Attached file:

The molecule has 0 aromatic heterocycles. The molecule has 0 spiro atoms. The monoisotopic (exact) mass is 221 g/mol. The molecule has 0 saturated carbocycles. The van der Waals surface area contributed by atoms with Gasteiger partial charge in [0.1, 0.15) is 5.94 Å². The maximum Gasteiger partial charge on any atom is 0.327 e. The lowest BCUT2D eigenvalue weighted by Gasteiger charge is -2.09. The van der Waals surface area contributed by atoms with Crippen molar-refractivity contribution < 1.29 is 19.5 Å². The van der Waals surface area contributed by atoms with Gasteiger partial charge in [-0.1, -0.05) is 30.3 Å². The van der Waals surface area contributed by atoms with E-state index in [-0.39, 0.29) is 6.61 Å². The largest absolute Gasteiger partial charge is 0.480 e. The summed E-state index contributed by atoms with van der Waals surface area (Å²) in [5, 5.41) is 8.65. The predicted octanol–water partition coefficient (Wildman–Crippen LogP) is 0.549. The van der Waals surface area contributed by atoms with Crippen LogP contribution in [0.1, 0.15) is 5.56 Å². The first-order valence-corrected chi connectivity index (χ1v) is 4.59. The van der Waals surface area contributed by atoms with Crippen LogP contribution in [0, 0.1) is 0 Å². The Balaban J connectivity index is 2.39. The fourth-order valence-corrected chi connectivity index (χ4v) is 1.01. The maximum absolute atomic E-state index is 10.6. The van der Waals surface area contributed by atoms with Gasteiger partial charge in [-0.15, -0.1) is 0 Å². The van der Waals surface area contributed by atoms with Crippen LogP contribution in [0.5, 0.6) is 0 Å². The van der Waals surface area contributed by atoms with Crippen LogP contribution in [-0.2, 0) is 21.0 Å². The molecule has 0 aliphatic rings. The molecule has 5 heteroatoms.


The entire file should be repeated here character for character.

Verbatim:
The molecule has 0 aromatic heterocycles. The molecule has 0 spiro atoms. The monoisotopic (exact) mass is 221 g/mol. The molecule has 0 saturated carbocycles. The van der Waals surface area contributed by atoms with Gasteiger partial charge in [0.1, 0.15) is 5.94 Å². The maximum Gasteiger partial charge on any atom is 0.327 e. The lowest BCUT2D eigenvalue weighted by Gasteiger charge is -2.09. The van der Waals surface area contributed by atoms with Crippen molar-refractivity contribution < 1.29 is 19.5 Å². The van der Waals surface area contributed by atoms with Gasteiger partial charge in [-0.1, -0.05) is 30.3 Å². The van der Waals surface area contributed by atoms with E-state index in [-0.39, 0.29) is 6.61 Å². The largest absolute Gasteiger partial charge is 0.480 e. The summed E-state index contributed by atoms with van der Waals surface area (Å²) in [5, 5.41) is 8.65. The predicted octanol–water partition coefficient (Wildman–Crippen LogP) is 0.549. The van der Waals surface area contributed by atoms with Crippen LogP contribution in [0.1, 0.15) is 5.56 Å². The first-order valence-corrected chi connectivity index (χ1v) is 4.59. The van der Waals surface area contributed by atoms with Crippen LogP contribution in [0, 0.1) is 0 Å². The Balaban J connectivity index is 2.39. The fourth-order valence-corrected chi connectivity index (χ4v) is 1.01. The maximum absolute atomic E-state index is 10.6. The van der Waals surface area contributed by atoms with Gasteiger partial charge in [-0.15, -0.1) is 0 Å². The van der Waals surface area contributed by atoms with Crippen LogP contribution in [0.5, 0.6) is 0 Å². The van der Waals surface area contributed by atoms with Crippen LogP contribution in [-0.2, 0) is 21.0 Å². The molecule has 0 aliphatic rings. The molecule has 5 heteroatoms.